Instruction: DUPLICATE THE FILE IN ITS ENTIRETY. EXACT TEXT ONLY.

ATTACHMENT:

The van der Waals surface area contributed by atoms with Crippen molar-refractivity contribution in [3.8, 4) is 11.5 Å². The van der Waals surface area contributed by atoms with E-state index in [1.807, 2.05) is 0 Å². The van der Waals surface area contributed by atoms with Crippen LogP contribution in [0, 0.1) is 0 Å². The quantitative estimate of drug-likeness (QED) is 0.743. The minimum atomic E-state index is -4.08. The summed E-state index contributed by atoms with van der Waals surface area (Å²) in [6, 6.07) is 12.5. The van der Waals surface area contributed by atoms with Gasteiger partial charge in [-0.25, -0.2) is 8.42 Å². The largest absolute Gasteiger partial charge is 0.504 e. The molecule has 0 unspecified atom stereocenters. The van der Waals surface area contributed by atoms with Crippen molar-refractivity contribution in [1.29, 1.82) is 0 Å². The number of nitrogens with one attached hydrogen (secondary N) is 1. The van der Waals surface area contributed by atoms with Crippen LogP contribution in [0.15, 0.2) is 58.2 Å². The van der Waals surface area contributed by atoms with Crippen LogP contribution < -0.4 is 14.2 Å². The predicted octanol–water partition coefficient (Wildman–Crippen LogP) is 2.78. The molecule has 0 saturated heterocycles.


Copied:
The van der Waals surface area contributed by atoms with Crippen molar-refractivity contribution in [3.8, 4) is 11.5 Å². The van der Waals surface area contributed by atoms with E-state index in [1.807, 2.05) is 0 Å². The van der Waals surface area contributed by atoms with Crippen LogP contribution in [0, 0.1) is 0 Å². The quantitative estimate of drug-likeness (QED) is 0.743. The minimum atomic E-state index is -4.08. The summed E-state index contributed by atoms with van der Waals surface area (Å²) in [6, 6.07) is 12.5. The van der Waals surface area contributed by atoms with Gasteiger partial charge in [-0.25, -0.2) is 8.42 Å². The largest absolute Gasteiger partial charge is 0.504 e. The molecule has 0 unspecified atom stereocenters. The van der Waals surface area contributed by atoms with Crippen molar-refractivity contribution in [1.29, 1.82) is 0 Å². The number of nitrogens with one attached hydrogen (secondary N) is 1. The van der Waals surface area contributed by atoms with Crippen LogP contribution in [0.15, 0.2) is 58.2 Å². The van der Waals surface area contributed by atoms with Crippen LogP contribution < -0.4 is 14.2 Å². The predicted octanol–water partition coefficient (Wildman–Crippen LogP) is 2.78. The molecule has 0 saturated heterocycles.